"The message for families is that this condition may be defined by its negative effects on reading, but we need to look more deeply and broadly to all brain functions in dyslexia in order to gain a better understanding of associated strengths and identify effective remediation strategies," said Maria Luisa Gorno-Tempini, MD, PhD, the Charles Schwab Distinguished Professor in Dyslexia and Neurodevelopment and co-director of the UCSF Dyslexia Center and the UCSF-UCB Schwab Dyslexia and Cognitive Diversity Center.

"Our findings have implications for education for children with dyslexia," said Sturm, also an associate professor in the UCSF departments of Neurology and of Psychiatry and Behavioral Sciences in the UCSF Weill Institute for Neurosciences, whose work has previously focused on emotion processing in the aging brain. "We need to base teaching on strengths as well as weaknesses. For example, kids with dyslexia may do better in one-on-one or group teaching scenarios depending on how they connect emotionally with teachers or peers. But we also need to be aware of their vulnerability to anxiety and depression and be sure they have adequate support to process their potentially strong emotions."

The researchers have other questions that they hope to answer. In future work they will attempt to determine whether emotional reactivity leads to increased empathy. The researchers hope that in better understanding social and emotional processing and other strengths in dyslexia they will be able to develop more targeted interventions and decrease stigma towards this condition.

Despite some unanswered questions, the study is a major advance in our understanding of dyslexia, the researchers say. It also demonstrates the effectiveness of the growing integration of UCSF's clinical and basic neuroscience community across departments under the umbrella of the UCSF Weill Institute for Neurosciences and across UC campuses through the UCSF-UCB Schwab Dyslexia and Cognitive Diversity Center.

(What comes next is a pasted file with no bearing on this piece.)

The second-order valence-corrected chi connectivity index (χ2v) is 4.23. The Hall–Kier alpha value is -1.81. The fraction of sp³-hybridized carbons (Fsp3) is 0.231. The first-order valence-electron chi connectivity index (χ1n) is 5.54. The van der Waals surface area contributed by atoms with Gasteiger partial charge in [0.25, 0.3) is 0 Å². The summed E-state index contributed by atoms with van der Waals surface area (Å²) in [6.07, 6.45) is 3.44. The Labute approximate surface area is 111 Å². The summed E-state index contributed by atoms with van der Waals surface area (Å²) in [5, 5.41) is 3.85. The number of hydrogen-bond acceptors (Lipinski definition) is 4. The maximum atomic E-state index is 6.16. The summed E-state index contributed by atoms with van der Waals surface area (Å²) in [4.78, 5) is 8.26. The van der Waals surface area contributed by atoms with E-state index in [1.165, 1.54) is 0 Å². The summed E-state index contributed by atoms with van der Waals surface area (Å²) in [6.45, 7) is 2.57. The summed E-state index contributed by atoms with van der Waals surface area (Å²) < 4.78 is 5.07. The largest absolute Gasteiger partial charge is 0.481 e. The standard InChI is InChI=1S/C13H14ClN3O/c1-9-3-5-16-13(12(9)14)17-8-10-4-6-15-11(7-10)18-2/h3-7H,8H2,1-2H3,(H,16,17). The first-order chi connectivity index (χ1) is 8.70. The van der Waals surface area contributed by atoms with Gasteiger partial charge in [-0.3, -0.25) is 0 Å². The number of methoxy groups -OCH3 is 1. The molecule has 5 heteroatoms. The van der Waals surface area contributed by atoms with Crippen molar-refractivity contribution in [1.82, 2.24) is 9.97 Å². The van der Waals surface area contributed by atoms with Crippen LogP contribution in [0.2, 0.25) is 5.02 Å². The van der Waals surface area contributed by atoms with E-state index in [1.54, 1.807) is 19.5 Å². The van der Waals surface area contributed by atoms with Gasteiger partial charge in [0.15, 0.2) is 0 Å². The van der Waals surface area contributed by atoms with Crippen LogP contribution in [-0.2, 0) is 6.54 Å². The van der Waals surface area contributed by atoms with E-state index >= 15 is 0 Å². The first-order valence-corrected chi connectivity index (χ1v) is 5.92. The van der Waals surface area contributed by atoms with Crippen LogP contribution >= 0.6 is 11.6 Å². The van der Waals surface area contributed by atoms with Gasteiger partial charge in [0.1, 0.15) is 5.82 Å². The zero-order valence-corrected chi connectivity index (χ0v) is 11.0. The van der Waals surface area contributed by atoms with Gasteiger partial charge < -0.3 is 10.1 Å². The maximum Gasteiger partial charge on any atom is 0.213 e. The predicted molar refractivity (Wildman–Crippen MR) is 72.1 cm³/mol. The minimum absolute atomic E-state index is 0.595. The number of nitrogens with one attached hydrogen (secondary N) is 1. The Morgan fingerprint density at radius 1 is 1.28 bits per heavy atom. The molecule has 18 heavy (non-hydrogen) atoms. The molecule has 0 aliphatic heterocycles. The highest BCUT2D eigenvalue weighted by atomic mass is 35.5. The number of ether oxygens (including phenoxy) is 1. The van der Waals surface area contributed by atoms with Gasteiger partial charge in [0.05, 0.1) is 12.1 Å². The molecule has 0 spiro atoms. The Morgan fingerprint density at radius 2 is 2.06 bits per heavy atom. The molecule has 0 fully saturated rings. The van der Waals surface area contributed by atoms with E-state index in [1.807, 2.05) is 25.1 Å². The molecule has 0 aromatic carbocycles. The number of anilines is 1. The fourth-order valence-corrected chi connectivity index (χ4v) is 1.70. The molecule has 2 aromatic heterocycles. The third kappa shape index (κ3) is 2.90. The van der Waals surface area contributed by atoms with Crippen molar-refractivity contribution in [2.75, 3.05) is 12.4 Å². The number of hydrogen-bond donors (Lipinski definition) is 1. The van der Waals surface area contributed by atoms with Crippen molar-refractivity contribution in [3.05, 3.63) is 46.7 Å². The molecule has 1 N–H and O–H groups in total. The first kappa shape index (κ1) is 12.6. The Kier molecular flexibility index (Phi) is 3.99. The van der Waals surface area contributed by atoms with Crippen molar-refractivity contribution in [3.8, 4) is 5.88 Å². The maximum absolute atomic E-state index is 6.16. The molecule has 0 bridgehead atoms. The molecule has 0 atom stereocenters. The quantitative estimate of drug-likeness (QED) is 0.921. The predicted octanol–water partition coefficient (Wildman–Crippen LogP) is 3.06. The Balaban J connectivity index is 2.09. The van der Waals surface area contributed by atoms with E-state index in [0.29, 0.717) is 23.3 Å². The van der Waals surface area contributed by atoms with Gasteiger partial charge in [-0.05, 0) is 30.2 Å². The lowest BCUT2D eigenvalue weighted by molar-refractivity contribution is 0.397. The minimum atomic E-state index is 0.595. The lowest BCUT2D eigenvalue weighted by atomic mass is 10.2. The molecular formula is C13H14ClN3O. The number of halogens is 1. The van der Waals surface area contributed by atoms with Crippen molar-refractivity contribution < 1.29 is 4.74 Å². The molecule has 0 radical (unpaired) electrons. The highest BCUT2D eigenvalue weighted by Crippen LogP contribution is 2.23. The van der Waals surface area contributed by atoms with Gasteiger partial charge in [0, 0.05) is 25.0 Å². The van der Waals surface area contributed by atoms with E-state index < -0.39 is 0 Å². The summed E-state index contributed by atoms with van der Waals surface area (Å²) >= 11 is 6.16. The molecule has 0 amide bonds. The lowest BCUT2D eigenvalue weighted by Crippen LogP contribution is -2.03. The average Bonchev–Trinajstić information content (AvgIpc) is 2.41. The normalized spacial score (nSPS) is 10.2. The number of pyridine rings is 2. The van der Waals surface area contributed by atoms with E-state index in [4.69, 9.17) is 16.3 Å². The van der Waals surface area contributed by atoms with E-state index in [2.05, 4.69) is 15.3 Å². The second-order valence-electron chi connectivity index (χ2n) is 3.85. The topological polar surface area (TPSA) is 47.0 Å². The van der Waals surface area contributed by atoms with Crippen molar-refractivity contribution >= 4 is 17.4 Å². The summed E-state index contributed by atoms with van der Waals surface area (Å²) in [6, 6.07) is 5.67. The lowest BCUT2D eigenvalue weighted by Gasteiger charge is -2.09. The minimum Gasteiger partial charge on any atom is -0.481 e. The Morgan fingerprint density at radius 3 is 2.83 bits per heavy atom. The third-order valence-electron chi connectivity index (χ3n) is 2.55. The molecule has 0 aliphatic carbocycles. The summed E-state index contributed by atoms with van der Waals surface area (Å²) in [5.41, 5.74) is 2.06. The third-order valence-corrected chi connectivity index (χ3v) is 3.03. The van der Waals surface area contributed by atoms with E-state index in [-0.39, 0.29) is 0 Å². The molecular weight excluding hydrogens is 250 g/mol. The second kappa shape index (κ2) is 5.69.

"It's novel for a medical institution to take on dyslexia because it's often considered an academic and educational problem. But dyslexia is based in the brain and we need an integrated approach between neurology, psychiatry, psychology and education to better serve these children and their families," said Gorno-Tempini, who is also a professor of neurology and of psychiatry and behavioral and director of the Language Neurobiology Laboratory at the UCSF Memory and Aging Center. "Whenever I share these results with families they are astounded because it helps them understand that dyslexia is about far more than academic challenges -- it's about having a particular kind of brain with its own strengths and weaknesses, just like all of us."
-end-
Authors: Sturm was the study's lead and corresponding author. Gorno-Tempini is the study's senior author. For a full listing of authors see study online.

Funding: The research was supported by the UCSF Dyslexia Center, the Charles and Helen Schwab Foundation, the National Institute of Neurological Disorders and Stroke (NINDS R01NS050915); and the National Institutes of Health (NIH K24DC015544).

Disclosures: The authors report no competing interests.

About UCSF: The University of California, San Francisco (UCSF) is exclusively focused on the health sciences and is dedicated to promoting health worldwide through advanced biomedical research, graduate-level education in the life sciences and health professions, and excellence in patient care. UCSF Health, which serves as UCSF's primary academic medical center, includes top-ranked specialty hospitals and other clinical programs, and has affiliations throughout the Bay Area. Learn more at ucsf.edu, or see our Fact Sheet.